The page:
Mining production contracted 5.2 percent year on year in July. Photo: Simphiwe Mbokazi/African News Agency (ANA)

JOHANNESBURG – Mining production contracted 5.2 percent year on year in July, the biggest drop since March, Statistics SA (StatsSA) said yesterday.

Uncertainty in South Africa’s policy and regulatory framework, depressed commodity prices, particularly platinum, and the looming global trade war have put a strain on the mining industry.

The decline in July output follows the 3.7 percent growth recorded in June and also falls below market consensus of a 2.9 percent gain.

StatsSA said that iron ore recorded a -17.4 percent and contributed -2.4 percentage points, and platinum group metals (PGMs) was -6.2 percent and contributed -1.3 percentage points.

Coal production was -5.8 percent and contributed -1.5 percentage points and gold output was -15 percent and contributed -2.4 percentage points.

On a monthly basis, mining output fell 8.6 percent, after rising 5.4 percent in the prior month. 

Mining production averaged -0.07 percent from 1981 until this year, reaching a high of 23.2 percent in October 2013 and low of -17.8 percent in March 2016, according to data website Trading Economics.

Investec said in a note yesterday that commodity prices had suffered of late as indicated by the Economist base metals index, which was down at about 16 percent from  January. “This has been exacerbated by a global climate of rising geopolitical tensions and heightened trade concerns which have reinforced investor concerns over global growth, threatening demand”.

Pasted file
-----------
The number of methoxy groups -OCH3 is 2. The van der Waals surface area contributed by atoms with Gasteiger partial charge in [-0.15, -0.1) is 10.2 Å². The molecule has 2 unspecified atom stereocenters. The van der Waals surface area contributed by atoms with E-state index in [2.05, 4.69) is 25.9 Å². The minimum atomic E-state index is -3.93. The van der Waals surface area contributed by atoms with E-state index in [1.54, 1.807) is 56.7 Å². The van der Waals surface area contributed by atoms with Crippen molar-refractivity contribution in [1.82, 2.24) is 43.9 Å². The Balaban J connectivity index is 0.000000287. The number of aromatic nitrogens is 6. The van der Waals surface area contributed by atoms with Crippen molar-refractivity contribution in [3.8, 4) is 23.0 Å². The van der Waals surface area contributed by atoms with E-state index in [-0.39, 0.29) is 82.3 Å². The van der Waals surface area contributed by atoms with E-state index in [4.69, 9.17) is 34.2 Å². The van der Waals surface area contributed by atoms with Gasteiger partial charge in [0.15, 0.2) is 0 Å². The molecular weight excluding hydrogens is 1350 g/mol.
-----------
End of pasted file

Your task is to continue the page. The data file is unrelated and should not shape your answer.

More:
FNB senior economic analyst Jason Muscat said he expected mining’s contribution to GDP to contract. “Year-to-date, mining output is down 1.1 percent, and given falling commodity prices, apart from oil, the mining sector is likely to detract from 2018 GDP.”

Muscat also said mining firms were grappling with problems. “The industry remains beset by a host of headwinds, chief among them the uncertainty surrounding the finalisation of the mining charter, the threat of higher US tariffs for Chinese imports, the potential impact it would have on global growth and demand, as well as rising input costs (because) of a far weaker rand”.

Nedbank Group economic unit said in a note that mining figures were volatile. “However, stronger global demand should offer some support for production and export volumes in 2018. The upside will probably be tempered by softer commodity prices and a generally difficult operating… environment.”